PLAQUEMINES PARISH GOVERNMENT Vs. W. KEITH HINKLEY, ET AL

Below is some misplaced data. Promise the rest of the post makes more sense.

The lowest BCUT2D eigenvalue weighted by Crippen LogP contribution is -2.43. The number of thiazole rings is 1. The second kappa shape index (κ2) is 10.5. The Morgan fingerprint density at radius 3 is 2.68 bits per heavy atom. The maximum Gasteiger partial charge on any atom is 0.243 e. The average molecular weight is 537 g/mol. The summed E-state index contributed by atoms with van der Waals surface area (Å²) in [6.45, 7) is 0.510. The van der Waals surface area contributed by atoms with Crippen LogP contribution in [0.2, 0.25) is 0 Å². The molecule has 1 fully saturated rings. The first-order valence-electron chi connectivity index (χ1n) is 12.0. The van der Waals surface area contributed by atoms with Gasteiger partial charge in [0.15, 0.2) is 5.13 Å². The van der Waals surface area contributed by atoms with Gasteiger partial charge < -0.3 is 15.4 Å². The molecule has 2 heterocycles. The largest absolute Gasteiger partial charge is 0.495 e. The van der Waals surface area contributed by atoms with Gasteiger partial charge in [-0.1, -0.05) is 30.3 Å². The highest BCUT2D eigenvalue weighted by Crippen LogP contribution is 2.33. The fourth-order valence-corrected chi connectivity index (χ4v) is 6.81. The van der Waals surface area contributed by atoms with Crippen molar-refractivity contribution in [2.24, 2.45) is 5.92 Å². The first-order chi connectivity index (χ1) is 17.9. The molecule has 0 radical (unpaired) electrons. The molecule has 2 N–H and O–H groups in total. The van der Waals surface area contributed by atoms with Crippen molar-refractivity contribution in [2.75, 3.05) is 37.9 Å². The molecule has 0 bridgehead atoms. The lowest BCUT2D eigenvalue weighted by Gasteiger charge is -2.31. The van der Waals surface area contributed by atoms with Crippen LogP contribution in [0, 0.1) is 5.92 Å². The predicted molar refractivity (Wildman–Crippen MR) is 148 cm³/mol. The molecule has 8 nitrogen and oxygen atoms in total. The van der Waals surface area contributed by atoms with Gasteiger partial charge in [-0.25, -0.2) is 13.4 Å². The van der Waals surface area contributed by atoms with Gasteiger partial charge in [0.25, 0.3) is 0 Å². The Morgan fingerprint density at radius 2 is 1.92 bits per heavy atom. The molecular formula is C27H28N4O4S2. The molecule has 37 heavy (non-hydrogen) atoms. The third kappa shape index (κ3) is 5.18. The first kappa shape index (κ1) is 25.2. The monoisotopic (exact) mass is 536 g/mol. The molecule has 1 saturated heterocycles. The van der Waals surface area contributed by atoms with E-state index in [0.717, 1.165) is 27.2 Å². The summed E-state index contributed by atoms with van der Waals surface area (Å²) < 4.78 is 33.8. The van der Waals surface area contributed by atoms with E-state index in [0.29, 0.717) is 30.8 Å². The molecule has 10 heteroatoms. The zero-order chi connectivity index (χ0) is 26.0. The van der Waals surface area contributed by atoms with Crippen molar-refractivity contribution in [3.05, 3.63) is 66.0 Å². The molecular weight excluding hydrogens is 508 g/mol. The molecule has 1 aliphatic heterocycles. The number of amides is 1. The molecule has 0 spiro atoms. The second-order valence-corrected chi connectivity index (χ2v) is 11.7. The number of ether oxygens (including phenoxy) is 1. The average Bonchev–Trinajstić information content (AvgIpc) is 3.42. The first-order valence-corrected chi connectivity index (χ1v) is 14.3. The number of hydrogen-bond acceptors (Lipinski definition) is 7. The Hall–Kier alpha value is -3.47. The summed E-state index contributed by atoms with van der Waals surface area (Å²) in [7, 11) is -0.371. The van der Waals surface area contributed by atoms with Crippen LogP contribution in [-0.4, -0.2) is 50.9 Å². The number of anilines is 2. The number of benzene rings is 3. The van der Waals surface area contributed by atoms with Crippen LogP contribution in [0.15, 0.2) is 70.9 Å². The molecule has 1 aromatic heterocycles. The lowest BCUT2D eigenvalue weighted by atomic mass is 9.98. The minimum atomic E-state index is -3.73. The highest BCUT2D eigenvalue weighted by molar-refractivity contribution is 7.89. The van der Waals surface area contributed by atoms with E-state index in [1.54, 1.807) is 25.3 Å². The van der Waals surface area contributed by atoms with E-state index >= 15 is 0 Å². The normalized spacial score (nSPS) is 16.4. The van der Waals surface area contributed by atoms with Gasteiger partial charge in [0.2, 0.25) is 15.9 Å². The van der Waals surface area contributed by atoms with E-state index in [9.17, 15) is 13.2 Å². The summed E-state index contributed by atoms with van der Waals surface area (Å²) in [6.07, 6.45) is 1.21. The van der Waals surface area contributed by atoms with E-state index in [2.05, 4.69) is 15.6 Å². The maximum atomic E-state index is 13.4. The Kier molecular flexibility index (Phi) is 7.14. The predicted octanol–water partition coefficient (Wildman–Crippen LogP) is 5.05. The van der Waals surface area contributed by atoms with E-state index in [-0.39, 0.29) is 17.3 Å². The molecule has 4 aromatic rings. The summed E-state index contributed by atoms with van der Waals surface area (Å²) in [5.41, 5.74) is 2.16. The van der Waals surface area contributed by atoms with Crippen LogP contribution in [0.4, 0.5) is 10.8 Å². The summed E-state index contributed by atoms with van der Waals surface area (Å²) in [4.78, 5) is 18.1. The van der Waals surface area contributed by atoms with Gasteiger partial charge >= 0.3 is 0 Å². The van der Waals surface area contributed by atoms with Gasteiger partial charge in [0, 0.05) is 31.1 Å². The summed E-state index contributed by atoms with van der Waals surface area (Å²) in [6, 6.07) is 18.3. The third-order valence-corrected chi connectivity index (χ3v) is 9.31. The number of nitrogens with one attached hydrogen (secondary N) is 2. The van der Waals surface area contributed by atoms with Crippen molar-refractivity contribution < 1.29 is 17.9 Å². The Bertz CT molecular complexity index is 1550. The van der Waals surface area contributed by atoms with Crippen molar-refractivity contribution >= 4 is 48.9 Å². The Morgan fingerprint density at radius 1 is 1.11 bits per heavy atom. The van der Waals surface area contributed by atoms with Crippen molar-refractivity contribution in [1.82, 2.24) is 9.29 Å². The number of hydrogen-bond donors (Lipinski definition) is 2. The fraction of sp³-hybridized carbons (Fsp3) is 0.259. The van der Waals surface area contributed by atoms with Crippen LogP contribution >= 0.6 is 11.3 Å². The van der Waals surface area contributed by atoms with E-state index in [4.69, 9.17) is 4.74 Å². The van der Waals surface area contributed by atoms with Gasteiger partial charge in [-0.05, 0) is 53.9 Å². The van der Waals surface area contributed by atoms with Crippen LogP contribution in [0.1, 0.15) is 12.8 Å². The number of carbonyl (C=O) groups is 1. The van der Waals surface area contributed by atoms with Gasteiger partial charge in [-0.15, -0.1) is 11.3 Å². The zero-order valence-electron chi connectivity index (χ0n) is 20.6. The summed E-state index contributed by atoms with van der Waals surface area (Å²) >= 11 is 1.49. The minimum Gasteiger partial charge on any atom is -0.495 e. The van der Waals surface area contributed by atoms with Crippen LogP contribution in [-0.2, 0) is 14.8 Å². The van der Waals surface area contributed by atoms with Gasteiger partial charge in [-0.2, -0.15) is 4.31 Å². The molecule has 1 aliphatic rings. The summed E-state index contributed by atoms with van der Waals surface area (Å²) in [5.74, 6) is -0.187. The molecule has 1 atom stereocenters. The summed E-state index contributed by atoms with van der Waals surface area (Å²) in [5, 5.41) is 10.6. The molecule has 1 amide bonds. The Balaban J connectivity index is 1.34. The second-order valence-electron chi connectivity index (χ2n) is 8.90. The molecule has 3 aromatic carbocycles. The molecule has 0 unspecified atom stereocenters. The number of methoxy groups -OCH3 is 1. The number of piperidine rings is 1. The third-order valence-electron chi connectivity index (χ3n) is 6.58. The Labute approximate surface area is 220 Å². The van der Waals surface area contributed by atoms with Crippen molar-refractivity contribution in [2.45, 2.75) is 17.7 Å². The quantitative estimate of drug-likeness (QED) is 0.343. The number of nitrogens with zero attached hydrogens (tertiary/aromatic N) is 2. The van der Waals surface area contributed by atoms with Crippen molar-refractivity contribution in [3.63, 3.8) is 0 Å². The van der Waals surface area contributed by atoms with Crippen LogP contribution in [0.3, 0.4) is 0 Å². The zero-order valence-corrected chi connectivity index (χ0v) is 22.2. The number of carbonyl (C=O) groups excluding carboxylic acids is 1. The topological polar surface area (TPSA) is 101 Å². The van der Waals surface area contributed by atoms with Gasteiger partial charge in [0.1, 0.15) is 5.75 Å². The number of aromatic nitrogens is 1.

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NOT DESIGNATED FOR PUBLICATION PLAQUEMINES PARISH GOVERNMENT * NO. 2018-CA-0535 * VERSUS COURT OF APPEAL * W. KEITH HINKLEY, ET AL FOURTH CIRCUIT * STATE OF LOUISIANA ******* APPEAL FROM 25TH JDC, PARISH OF PLAQUEMINES NO. 63-277, DIVISION “A” Honorable Kevin D. Conner, Judge ****** Judge Roland L. Belsome ****** (Court composed of Chief Judge James F. McKay, III, Judge Roland L. Belsome, Judge Paula A. Brown) Peter A. Barbee William S. Culver, Jr. 8056 Highway 23, Ste. 200 Belle Chasse, LA 70053 COUNSEL FOR PLAINTIFF/APPELLANT Francis J. Lobrano David F. Waguespack CARVER DARDEN KORETZKY TESSIER FINN BLOSSMAN & AREAUX, LLC 147 Keating Drive Belle Chasse, LA 70037 COUNSEL FOR DEFENDANTS/APPELLEES William A. Roe 2011 Milan Street New Orleans, LA 70115 COUNSEL FOR DEFENDANT/APPELLEE/CUZAN SERVICES, LLC AFFIRMED DECEMBER 5, 2018 This appeal is taken from the trial court’s rulings that resulted in the dismissal of the Plaquemines Parish Government’s lawsuit against the defendants. For the reasons that follow, we affirm. On October 25, 2016, the Plaquemines Parish Government sued W. Keith Hinkley, Westbank Roofing Co., Inc., West Bank Roofing and Sheet Metal Supply Co., Inc. and Louisiana Roofing & Sheet Metal, Inc. (collectively referred to as “Hinkley Defendants”).1 Cuzan Services, LLC (“Cuzan”) was also named as a defendant in the lawsuit.2 Mr. Hinkley served on the Plaquemines Parish Council from January 1, 2007 to December 31, 2014. In the petition, it is alleged that Mr. Hinkley acted in concert with the other defendants to perform roofing services for the PPG in violation of the PPG Home Rule Charter. Specific projects and monetary amounts were listed in the petition.3 Shortly after filing an Answer which denied the allegations in the petition, the Hinkley Defendants propounded discovery on the PPG. In that discovery, the 1 Louisiana Roofing & Sheet Metal, Inc. is wholly owned by W. Keith Hinkley. The other entities are owned by family members of W. Keith Hinkley. 2 Cuzan Services, LLC is owned by John Hymes. 3 There were also allegations of the misuse of public funds for personal gain and fraud. 1 Hinkley Defendants sought copies of any checks that had been written to any defendants on those alleged projects during the time that Mr. Hinkley was in office. The PPG did not respond causing the Hinkley Defendants to issue a Subpoena Duces Tecum to Tommy Serpas, Finance Director for the PPG, seeking the same documents. In Mr. Serpas’ response to the subpoena he confirmed that the PPG had no documents meeting the criteria. Further, Mr. Hinkley provided an affidavit and attachments that established that all but one of the projects listed in the petition were performed by one or more of the Hinkley Defendants prior to Mr. Hinkley taking office. The remaining project was a roof repair done after January 1, 2007, in fulfillment of a warranty obligation, and there was no monetary compensation. In April of 2017, the Hinkley Defendants filed a motion for summary judgment. The PPG filed an opposition but also sought a continuance to conduct additional discovery. During this time, the PPG served Cuzan with the petition. Cuzan answered the petition denying the allegations. Subsequently, the PPG issued subpoenas to two separate banks where Cuzan maintained accounts. The subpoenas sought copies of all checks and bank statements of Cuzan. Cuzan objected to the subpoenas and the trial court eventually ordered the production of bank records from 2005-2014 to be produced for in camera inspection. Following the order from the trial court, the banks submitted the documents. Later, Cuzan filed a motion for summary judgment and motion for sanctions. On April 16, 2018, the trial court heard the PPG’s motion for access to financial 2 records, the Hinkley Defendants’ motion for summary judgment and sanctions, and Cuzan’s motion for summary judgment and sanctions. The trial court denied the motion for access to financial records.4 That ruling was based upon the trial court’s review of the financial records. The trial court informed the parties that there were three checks that were made out to cash. It was determined that two of the checks were outside of the time that Mr. Hinkley was on the council and therefore of no relevance to this litigation. As for the third check in the amount of $10,000, Cuzan supplied the trial court with an affidavit stating that it was used for business and operating expenses. Then the trial court stated that it found nothing in the financial records to connect the Hinkley Defendants to Cuzan. Further, the PPG had no evidence linking the Hinkley Defendants to the checks or to Cuzan. After listening to the parties’ arguments on the summary judgments and also allowing testimony regarding the motions for sanctions, the trial court ruled from the bench granting the motions for summary judgment as well as the motions for sanctions. This appeal followed. On appeal, the PPG maintains that the trial court’s ruling to review Cuzan’s financial records in camera without allowing the PPG access to the records was an error. The PPG also contends that the granting of the motions for summary judgment were premature due to a lack of discovery.5 The Hinkley Defendants and 4 According to the transcript of the hearing, a copy of the three checks in question was produced to the PPG. 5 The PPG also claimed that the trial court erred in its granting of the motion for sanctions. However, the issue was not briefed and therefore considered abandoned pursuant to Rule 2-12.4 of the Louisiana Uniform Rules – Courts of Appeal. 3 Cuzan filed an answer to the appeal seeking damages, including, but not limited to attorney’s fees, against the PPG for the filing of a frivolous appeal. Financial Records PPG argues that the trial court erred when ruling on the discovery of Cuzan’s financial records in two ways. First, the trial court determined that the PPG would not have access to the records unless the trial court found the records were relevant to the litigation. Then, once the trial court found a check made out to cash, the trial court accepted Cuzan’s explanation as to the purpose of the check.6 This Court reviews evidentiary rulings under an abuse of discretion standard.7 “A trial court has broad discretion in handling discovery matters and an appellate court should not upset such a ruling absent and abuse of discretion.”8 In Sercovich v. Sercovich, this Court discussed a party’s right to discovery, particularly financial records.9 Sercovich was a divorce proceeding. Prior to the divorce, Mr. Sercovich had sold two businesses to his sons from a previous marriage. Those businesses’ financial records were sought by Ms. Sercovich who thought they were relevant to Mr. Sercovich’s income and the determination of 6 As previously stated, there were three checks made to cash that the trial court sought an explanation for. Two of the checks were outside the relevant time of when Mr. Hinkley served on the council. The remaining check was for $10,000. Cuzan, through an affidavit, claimed that the money was used for miscellaneous business supplies and expenses. 7 Brooks v. Reimonenq, 2010–0296, p. 4 (La.App. 4 Cir. 7/21/10), 44 So.3d 824, 827 (citing Stewart v. Ice, 2007–0871, p. 7 (La.App. 4 Cir. 4/9/08), 982 So.2d 928, 933). 8 Sercovich v. Sercovich, 2011-1780, p. 5 (La.App. 4 Cir. 6/13/12), 96 So.3d 600, 603 (citing In re Marriage of Kuntz, 2005-0172, p.4 (La.App. 4 Cir. 2/11/06), 929 So.2d 75, 78). 9 Sercovich, supra. 4 spousal support. Both businesses filed a motion to quash the subpoena. Those motions were denied by the trial court and an appeal was taken.10 This Court initiated its analysis of the issue by referring to statutes on discovery and evidence. Louisiana Code of Civil Procedure states that “[p]arties may obtain discovery regarding any matter, not privileged, which is relevant to the subject matter involved in the pending action.”11 Further, the Louisiana Code of Evidence provides that relevant evidence is “evidence having any tendency to make the existence of any fact that is of consequence to the determination of the action more probable or less probable than it would be without the evidence.”12 Working within that basic framework this Court recognized the confidential and sensitive nature of financial records, while also acknowledging Ms. Sercovich’s right to discovery. Ultimately, this Court balanced those issues by ordering that the records be examined for relevance by the trial court through an in camera inspection.13 Similarly, in this case, the trial court voiced concerns about the broad scope of the discovery request. The request sought “all” of Cuzan’s bank records from two banks for a period of approximately nine years. The trial court reasoned that the records are private and sensitive and that an in camera inspection would protect the PPG’s right to discovery and Cuzan’s right to privacy. The purpose of the in camera inspection was to find checks made out to any of the Hinkley Defendants 10 Id. La. C.C.P. art. 1422. 12 La.Code Evid. Art. 401. 13 Sercovich, 2011-1780, p. 8, 96 So.3d at 604. 11 5 during the relevant time period. None were found. The trial court clearly stated that each of the documents had been reviewed and it did not find any connection between Cuzan and the Hinkley Defendants within those documents. Accordingly, the financial records were found to be irrelevant to the litigation and access by the PPG was denied. We find that the trial court’s scrutiny of the documents and its acceptance of the explanation for the one check written to cash were well within its discretion. Motions for Summary Judgment Appellate courts review the granting of a summary judgment under a de novo review using the same criteria as the trial court.14 This Court considers the evidence presented to the trial court, the admissibility of such evidence, and whether a genuine issue of material fact remains or if the mover is entitled to judgment as a matter of law.15 PPG filed the Petition in this matter on October 25, 2016. The Petition alleges that as a council member, Mr. Hinkley obtained payment and contracts from PPG for the Hinkley Defendants and Cuzan. It further accuses Mr. Hinkley of fraud, abuse of public funds, abuse of trust, personal enrichment, and selfdealing. Shortly thereafter, the Hinkley Defendants propounded discovery on PPG seeking records that established the allegations within the Petition. PPG failed to produce any documents. Through discovery issued to PPG’s finance director, Mr. 14 Schwarzenberger v. Louisiana State University Health Sciences Center New Orleans, 20170024, p. 14 (La.App. 4 Cir. 8/24/17) 226 So.3d 1200, 1209; La. C.C.P. art. 966 (A)(3). 15 Schwarzenberger, 2017-0024, pp. 9-10, 226 So.3d at 1207. 6 Serpas, it was confirmed that the PPG had no documents that supported any of the allegations in the Petition. The Hinkley Defendants filed their motion for summary judgment on April 13, 2017.16 The hearing for the motion for summary judgment was not heard until April 16, 2018. During that time, Cuzan had been served and its financial records had been produced. The trial court determined that there were no relevant documents in those records. That was the only discovery conducted by PPG. The trial court found that there were no genuine issues of material fact regarding the allegations in the Petition existed and summary judgment was granted. PPG maintains that the trial court erred in granting the Hinkley Defendants’ and Cuzan’s motions for summary judgment because the PPG was unable to conduct adequate discovery.17 Citing to this Court’s opinion in Roadrunner Transportation Systems v. Brown, the PPG complains that they were not given the opportunity for “adequate discovery”.18 In Roadrunner, this Court identified the four relevant factors to consider when addressing an adequate discovery claim as: (i) whether the party was ready to go to trial, (ii) whether the party indicated what additional discovery was needed, (iii) whether the party took any steps to conduct additional discovery during the period between the filing of the motion and the hearing on it, and 16 Cuzan filed its motion for summary judgment on March 26, 2018. La. C.C.P. art. 966(A)(3) provides that “[a]fter an opportunity for adequate discovery, a motion for summary judgment shall be granted if the motion, memorandum, and supporting documents show that there is no genuine issue as to material fact and that the mover is entitled to judgment as a matter of law.” 18 2017-0040 (La.App. 4 Cir. 5/10/17), 219 So.3d 1265. 17 7 (iv) whether the discovery issue was raised in the trial court before the entry of the summary judgment.19 In addition to those four factors, courts may also consider if discovery was hindered by a circumstance beyond a party’s control.20 ` Considering the factors individually, neither party in this case was ready to go to trial. On that issue, the defendants filed the motions for summary judgment arguing that as a matter of law, the PPG did not have and could never produce evidence to support the false allegations of the Petition. As for the PPG indicating that additional discovery was needed, the PPG’s filing of a motion to gain access to Cuzan’s financial records to mount a defense against the defendants’ motions for summary judgment could meet that inquiry. When considering whether steps were taken for additional discovery, the only discovery that transpired while the motions were pending was for Cuzan’s financial records. The PPG maintains that the delay in getting that discovery was beyond its control because Cuzan impeded the discovery process by avoiding service for an extended period. Lastly, the trial court was aware of PPG’s assertions that it desired access to the financial records to further explore and develop the allegations against the defendants. When weighing those discovery factors in the context of this case, we have to recognize that the relevant information that has been ascertained in this case was through discovery conducted by the Hinkley Defendants in an attempt to disprove the allegations of the Petition. In fact, through that discovery, the allegations of the petition regarding specific projects and monetary payments were found to be inaccurate and not applicable to the time frame relevant to this litigation. Additionally, the only discovery conducted by the PPG resulted in an in camera 19 20 Roadrunner, 2017-0040, pp. 11-12, 219 So.3d at 1273 (citation omitted). Roadrunner, 2017-0040, p. 13, 219 So.3d at 1274 (citation omitted). 8 inspection of Cuzan’s financial records. That inspection resulted in the trial court finding of no relevant evidence. In Roadrunner, this Court described the circumstances presented in that case as “atypical.” That case was a suit for damages due to the loss of a shipment of frozen rice product that spoiled while in transit. Anita Brown, the operator and owner of the truck transporting the frozen rice product, was an absent defendant. There was a motion filed to appoint a curator. Prior to the curator answering the suit, the trial court granted summary judgment in favor of Ms. Brown’s insurer.21 In that case, the insurer filed its motion for summary judgment arguing the insurance policy excluded coverage for loss due to spoilage. However, the policy contained other provisions that would cover spoilage under certain conditions. Given that Ms. Brown would have been the only person that could confirm the exact cause of the loss of the frozen rice product and she had not been located, Roadrunner argued inadequate discovery. This Court agreed.22 This case is distinguishable from Roadrunner. Here, the parties are present and have been available for discovery purposes. This Court does not find that the PPG was denied the opportunity to conduct adequate discovery. Again, the discovery that was conducted simply does not lend support to the allegations in the Petition. Based on the record before this Court, the PPG failed to establish a genuine issue of material fact to overcome the motions for summary judgment. Accordingly, the trial court’s granting of the summary judgments and the dismissal of the Petition are affirmed. 21 22 Id. Id. 9 Answer to Appeal Pursuant to La. C.C.P. art. 2164, the Hinkley Defendants and Cuzan filed an answer to the appeal seeking damages, including, but not limited to attorney’s fees, against the PPG for the filing of a frivolous appeal. Article 2164 provides: The appellate court shall render any judgment which is just, legal, and proper upon the record on appeal. The court may award damages, including attorney fees, for frivolous appeal or application for writs, and may tax the costs of the lower or appellate court, or any part thereof, against any party to the suit, as in its judgment may be considered equitable. This Court has consistently held that because the statute permitting frivolous appeal damages is penal in nature it must be strictly construed in favor of the appellant. Because appeals are always favored, damages will not be granted unless the appeal is unquestionably frivolous.23 An appeal is considered frivolous if the appellant is trying to delay the action, or if the appealing counsel does not seriously believe in the law that he or she is advocating for, or if the appeal does not present a substantial legal question.24 Here we do not find any of the considerations for deeming an appeal frivolous exist. For that reason we decline to award damages under article 2164. Conclusion For the reasons discussed, the trial court’s rulings are affirmed. 23 24 Johnson v. Johnson, 2008-0060, pp. 5-6 (La.App. 4 Cir. 5/28/08), 986 So.2d 797, 801. Sullivan, 2016-0875, p. 5, 215 So.3d at 709. 10 11